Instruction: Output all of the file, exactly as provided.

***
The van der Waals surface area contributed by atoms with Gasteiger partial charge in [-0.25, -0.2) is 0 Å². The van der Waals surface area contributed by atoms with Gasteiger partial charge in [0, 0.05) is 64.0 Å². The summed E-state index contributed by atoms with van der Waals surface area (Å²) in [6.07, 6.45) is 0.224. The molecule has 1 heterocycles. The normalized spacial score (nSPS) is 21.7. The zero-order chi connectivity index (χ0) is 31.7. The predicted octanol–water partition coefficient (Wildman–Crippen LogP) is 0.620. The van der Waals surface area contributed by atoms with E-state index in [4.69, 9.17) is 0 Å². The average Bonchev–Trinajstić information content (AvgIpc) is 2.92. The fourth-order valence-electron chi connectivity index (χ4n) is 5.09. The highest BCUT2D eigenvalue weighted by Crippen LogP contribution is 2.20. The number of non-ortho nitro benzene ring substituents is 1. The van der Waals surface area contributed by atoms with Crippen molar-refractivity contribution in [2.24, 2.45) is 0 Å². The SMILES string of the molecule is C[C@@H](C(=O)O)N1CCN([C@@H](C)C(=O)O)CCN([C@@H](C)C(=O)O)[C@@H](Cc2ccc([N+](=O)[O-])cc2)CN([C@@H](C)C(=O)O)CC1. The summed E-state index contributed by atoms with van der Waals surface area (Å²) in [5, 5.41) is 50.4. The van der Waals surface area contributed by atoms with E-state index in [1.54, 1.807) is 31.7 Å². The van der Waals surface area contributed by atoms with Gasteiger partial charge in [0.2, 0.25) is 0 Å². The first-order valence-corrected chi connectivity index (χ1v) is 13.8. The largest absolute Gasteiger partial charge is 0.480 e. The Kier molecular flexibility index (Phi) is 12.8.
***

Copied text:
The van der Waals surface area contributed by atoms with Gasteiger partial charge in [-0.25, -0.2) is 0 Å². The van der Waals surface area contributed by atoms with Gasteiger partial charge in [0, 0.05) is 64.0 Å². The summed E-state index contributed by atoms with van der Waals surface area (Å²) in [6.07, 6.45) is 0.224. The molecule has 1 heterocycles. The normalized spacial score (nSPS) is 21.7. The zero-order chi connectivity index (χ0) is 31.7. The predicted octanol–water partition coefficient (Wildman–Crippen LogP) is 0.620. The van der Waals surface area contributed by atoms with E-state index in [4.69, 9.17) is 0 Å². The average Bonchev–Trinajstić information content (AvgIpc) is 2.92. The fourth-order valence-electron chi connectivity index (χ4n) is 5.09. The highest BCUT2D eigenvalue weighted by Crippen LogP contribution is 2.20. The number of non-ortho nitro benzene ring substituents is 1. The van der Waals surface area contributed by atoms with Crippen molar-refractivity contribution in [2.24, 2.45) is 0 Å². The SMILES string of the molecule is C[C@@H](C(=O)O)N1CCN([C@@H](C)C(=O)O)CCN([C@@H](C)C(=O)O)[C@@H](Cc2ccc([N+](=O)[O-])cc2)CN([C@@H](C)C(=O)O)CC1. The summed E-state index contributed by atoms with van der Waals surface area (Å²) in [5, 5.41) is 50.4. The van der Waals surface area contributed by atoms with E-state index in [1.54, 1.807) is 31.7 Å². The van der Waals surface area contributed by atoms with Gasteiger partial charge in [0.2, 0.25) is 0 Å². The first-order valence-corrected chi connectivity index (χ1v) is 13.8. The largest absolute Gasteiger partial charge is 0.480 e. The Kier molecular flexibility index (Phi) is 12.8.